The Believers Share Their Possessions

“All the believers were one in heart and mind. No one claimed that any of his possessions was his own, but they shared everything they had”. Acts 4:32

After a time in prison Peter and John met up with the other believers and they just thanked God for everything He had done and was doing through His people. They pray even more to God for strength and courage to keep going and when a church prays together, things are going to happen.

Straight away Luke records that the church was united in heart and mind. This means there was a willingness to share. One heart means the same desires. Unity has to do with how we respond to each other. Unity has to do with the way we treat each other. Unity has to do with the way we act together. Unity has to do with the love they had for each other.

They were beginning to enjoy a new kind of unity and this new Christian unity was very evident in the way they readily shared what they had with their fellow believers.

Notice that this time of sharing was voluntary and not forced upon them by some governmental or church order. These early Christians began to think radically different from before about their possessions.

Instead of keeping a tight hold of their own possessions, each Christian thought of his blessings as gifts from God to be used to the benefit of all the brethren, James 1:17. That attitude of generosity is going to have an impact on the people around them.

Not only will prayer give us one heart and mind of generosity but it will also have an impact to enhance the power of the preaching of those individuals we help.

“With great power the apostles continued to testify to the resurrection of the Lord Jesus, and much grace was upon them all. There were no needy persons among them. For from time to time those who owned lands or houses sold them, brought the money from the sales and put it at the apostles’ feet, and it was distributed to anyone as he had need. Joseph, a Levite from Cyprus, whom the apostles called Barnabas (which means Son of Encouragement), sold a field he owned and brought the money and put it at the apostles’ feet.” Acts 4:33-37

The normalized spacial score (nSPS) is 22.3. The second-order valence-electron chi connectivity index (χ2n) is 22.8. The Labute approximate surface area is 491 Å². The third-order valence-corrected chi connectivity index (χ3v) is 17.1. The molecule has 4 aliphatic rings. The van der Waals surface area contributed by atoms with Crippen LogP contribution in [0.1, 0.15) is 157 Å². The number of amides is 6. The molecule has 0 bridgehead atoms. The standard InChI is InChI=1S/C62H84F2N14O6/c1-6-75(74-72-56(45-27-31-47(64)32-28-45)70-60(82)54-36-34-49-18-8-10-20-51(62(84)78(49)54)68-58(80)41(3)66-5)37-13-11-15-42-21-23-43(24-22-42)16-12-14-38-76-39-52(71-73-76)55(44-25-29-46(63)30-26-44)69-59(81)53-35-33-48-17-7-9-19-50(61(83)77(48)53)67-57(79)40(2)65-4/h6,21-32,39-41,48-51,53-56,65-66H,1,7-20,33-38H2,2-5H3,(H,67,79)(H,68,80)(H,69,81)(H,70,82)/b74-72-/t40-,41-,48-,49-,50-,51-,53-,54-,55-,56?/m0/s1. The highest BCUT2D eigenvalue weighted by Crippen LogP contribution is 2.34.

When they shared, the apostles received strength and courage to continue to preach about the resurrection of Jesus Christ.

Notice that ‘grace was upon them all’, in other words, they were aware of the grace of God and so this is why they treated each other gracefully. God’s dealing with us should be shown in the way we treat each other.

Don’t misunderstand what’s happening here, the apostles were not in control of everyone’s properties. The church gave freely because they wanted to help others.

Individual believers gave as they could, they didn’t sell everything they possessed, that would be nonsense because that would mean that they would then be in need themselves. But individual believers sold land and brought the money to the apostles to be distributed as needed among the family of God.

And apparently, a guy named Joseph, who was a Levite, was well known for such acts of kindness and encouragement. In fact, he was so well known for them, that he was nicknamed Barnabas, or son of Encouragement, by the apostles.

Why is he mentioned here? He is going to be a prominent character later. People usually remember us by our actions.

Go To Acts 5


"Delight yourself in the LORD and he will give you the desires of your heart."